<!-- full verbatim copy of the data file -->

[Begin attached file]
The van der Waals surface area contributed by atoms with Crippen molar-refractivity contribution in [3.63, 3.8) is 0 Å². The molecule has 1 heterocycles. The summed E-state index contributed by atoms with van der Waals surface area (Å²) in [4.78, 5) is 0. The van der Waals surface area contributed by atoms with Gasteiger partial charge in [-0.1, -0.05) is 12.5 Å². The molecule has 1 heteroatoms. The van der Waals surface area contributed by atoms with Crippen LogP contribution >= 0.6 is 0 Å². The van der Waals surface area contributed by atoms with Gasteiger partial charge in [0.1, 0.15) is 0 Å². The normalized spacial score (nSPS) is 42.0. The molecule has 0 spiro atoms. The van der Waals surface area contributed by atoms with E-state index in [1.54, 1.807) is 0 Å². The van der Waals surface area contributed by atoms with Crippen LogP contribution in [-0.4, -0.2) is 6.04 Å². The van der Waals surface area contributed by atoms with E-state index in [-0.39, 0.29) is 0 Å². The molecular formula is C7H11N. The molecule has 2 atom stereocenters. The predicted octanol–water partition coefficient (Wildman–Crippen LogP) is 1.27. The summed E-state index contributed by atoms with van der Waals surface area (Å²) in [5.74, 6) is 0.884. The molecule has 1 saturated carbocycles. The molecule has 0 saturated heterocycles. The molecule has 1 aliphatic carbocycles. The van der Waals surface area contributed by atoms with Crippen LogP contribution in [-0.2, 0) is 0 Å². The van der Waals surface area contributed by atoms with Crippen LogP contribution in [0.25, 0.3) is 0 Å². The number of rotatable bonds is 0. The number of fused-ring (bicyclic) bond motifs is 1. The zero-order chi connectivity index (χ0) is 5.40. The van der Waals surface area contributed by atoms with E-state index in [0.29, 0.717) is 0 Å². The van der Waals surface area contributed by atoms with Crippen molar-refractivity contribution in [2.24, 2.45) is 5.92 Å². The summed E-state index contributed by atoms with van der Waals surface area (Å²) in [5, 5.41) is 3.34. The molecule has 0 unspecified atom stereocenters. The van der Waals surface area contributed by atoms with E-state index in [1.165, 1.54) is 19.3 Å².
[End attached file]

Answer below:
The van der Waals surface area contributed by atoms with Crippen molar-refractivity contribution in [3.63, 3.8) is 0 Å². The molecule has 1 heterocycles. The summed E-state index contributed by atoms with van der Waals surface area (Å²) in [4.78, 5) is 0. The van der Waals surface area contributed by atoms with Gasteiger partial charge in [-0.1, -0.05) is 12.5 Å². The molecule has 1 heteroatoms. The van der Waals surface area contributed by atoms with Crippen LogP contribution >= 0.6 is 0 Å². The van der Waals surface area contributed by atoms with Gasteiger partial charge in [0.1, 0.15) is 0 Å². The normalized spacial score (nSPS) is 42.0. The molecule has 0 spiro atoms. The van der Waals surface area contributed by atoms with E-state index in [1.54, 1.807) is 0 Å². The van der Waals surface area contributed by atoms with Crippen LogP contribution in [-0.4, -0.2) is 6.04 Å². The van der Waals surface area contributed by atoms with E-state index in [-0.39, 0.29) is 0 Å². The molecular formula is C7H11N. The molecule has 2 atom stereocenters. The predicted octanol–water partition coefficient (Wildman–Crippen LogP) is 1.27. The summed E-state index contributed by atoms with van der Waals surface area (Å²) in [5.74, 6) is 0.884. The molecule has 1 saturated carbocycles. The molecule has 0 saturated heterocycles. The molecule has 1 aliphatic carbocycles. The van der Waals surface area contributed by atoms with Crippen LogP contribution in [-0.2, 0) is 0 Å². The van der Waals surface area contributed by atoms with Crippen LogP contribution in [0.25, 0.3) is 0 Å². The number of rotatable bonds is 0. The number of fused-ring (bicyclic) bond motifs is 1. The zero-order chi connectivity index (χ0) is 5.40. The van der Waals surface area contributed by atoms with E-state index in [0.29, 0.717) is 0 Å². The van der Waals surface area contributed by atoms with Crippen molar-refractivity contribution in [2.24, 2.45) is 5.92 Å². The summed E-state index contributed by atoms with van der Waals surface area (Å²) in [5, 5.41) is 3.34. The molecule has 0 unspecified atom stereocenters. The van der Waals surface area contributed by atoms with E-state index in [1.165, 1.54) is 19.3 Å².